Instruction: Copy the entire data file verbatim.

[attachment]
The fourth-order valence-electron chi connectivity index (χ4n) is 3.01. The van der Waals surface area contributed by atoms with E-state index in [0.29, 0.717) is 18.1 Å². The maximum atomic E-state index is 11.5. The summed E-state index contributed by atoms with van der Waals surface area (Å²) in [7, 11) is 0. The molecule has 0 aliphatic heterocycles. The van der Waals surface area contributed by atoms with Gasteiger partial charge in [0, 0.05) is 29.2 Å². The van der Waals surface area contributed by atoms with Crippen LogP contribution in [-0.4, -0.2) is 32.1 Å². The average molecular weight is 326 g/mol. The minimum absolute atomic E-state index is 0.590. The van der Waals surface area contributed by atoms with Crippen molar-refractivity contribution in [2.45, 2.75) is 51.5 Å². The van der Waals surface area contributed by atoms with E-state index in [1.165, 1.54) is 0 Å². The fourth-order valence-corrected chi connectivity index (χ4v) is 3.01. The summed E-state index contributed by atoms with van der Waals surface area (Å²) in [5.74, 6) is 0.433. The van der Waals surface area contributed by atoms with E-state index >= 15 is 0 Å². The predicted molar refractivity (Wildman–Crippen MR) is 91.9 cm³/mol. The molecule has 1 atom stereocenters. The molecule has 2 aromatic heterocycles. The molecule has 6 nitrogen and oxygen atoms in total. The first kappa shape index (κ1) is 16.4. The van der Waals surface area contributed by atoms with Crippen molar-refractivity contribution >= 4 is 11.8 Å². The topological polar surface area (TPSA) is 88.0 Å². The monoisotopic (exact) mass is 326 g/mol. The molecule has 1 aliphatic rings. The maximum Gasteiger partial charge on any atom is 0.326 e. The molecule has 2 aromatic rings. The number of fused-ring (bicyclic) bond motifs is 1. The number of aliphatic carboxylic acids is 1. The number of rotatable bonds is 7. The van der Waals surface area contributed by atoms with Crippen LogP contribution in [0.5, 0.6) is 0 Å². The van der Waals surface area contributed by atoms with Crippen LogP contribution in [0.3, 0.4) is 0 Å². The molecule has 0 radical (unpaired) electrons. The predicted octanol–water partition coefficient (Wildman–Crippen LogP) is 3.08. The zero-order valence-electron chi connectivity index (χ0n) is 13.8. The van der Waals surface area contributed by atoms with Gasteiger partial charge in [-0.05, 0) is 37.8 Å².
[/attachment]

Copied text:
The fourth-order valence-electron chi connectivity index (χ4n) is 3.01. The van der Waals surface area contributed by atoms with E-state index in [0.29, 0.717) is 18.1 Å². The maximum atomic E-state index is 11.5. The summed E-state index contributed by atoms with van der Waals surface area (Å²) in [7, 11) is 0. The molecule has 0 aliphatic heterocycles. The van der Waals surface area contributed by atoms with Gasteiger partial charge in [0, 0.05) is 29.2 Å². The van der Waals surface area contributed by atoms with Crippen LogP contribution in [-0.4, -0.2) is 32.1 Å². The average molecular weight is 326 g/mol. The minimum absolute atomic E-state index is 0.590. The van der Waals surface area contributed by atoms with Crippen molar-refractivity contribution in [2.45, 2.75) is 51.5 Å². The van der Waals surface area contributed by atoms with E-state index in [1.165, 1.54) is 0 Å². The fourth-order valence-corrected chi connectivity index (χ4v) is 3.01. The summed E-state index contributed by atoms with van der Waals surface area (Å²) in [5.74, 6) is 0.433. The van der Waals surface area contributed by atoms with E-state index >= 15 is 0 Å². The predicted molar refractivity (Wildman–Crippen MR) is 91.9 cm³/mol. The molecule has 1 atom stereocenters. The molecule has 2 aromatic heterocycles. The molecule has 6 nitrogen and oxygen atoms in total. The first kappa shape index (κ1) is 16.4. The van der Waals surface area contributed by atoms with Crippen molar-refractivity contribution >= 4 is 11.8 Å². The topological polar surface area (TPSA) is 88.0 Å². The monoisotopic (exact) mass is 326 g/mol. The molecule has 1 aliphatic rings. The maximum Gasteiger partial charge on any atom is 0.326 e. The molecule has 2 aromatic rings. The number of fused-ring (bicyclic) bond motifs is 1. The number of aliphatic carboxylic acids is 1. The number of rotatable bonds is 7. The van der Waals surface area contributed by atoms with Crippen LogP contribution in [0.5, 0.6) is 0 Å². The van der Waals surface area contributed by atoms with Crippen LogP contribution in [0.3, 0.4) is 0 Å². The molecule has 0 radical (unpaired) electrons. The predicted octanol–water partition coefficient (Wildman–Crippen LogP) is 3.08. The zero-order valence-electron chi connectivity index (χ0n) is 13.8. The van der Waals surface area contributed by atoms with Gasteiger partial charge in [-0.05, 0) is 37.8 Å².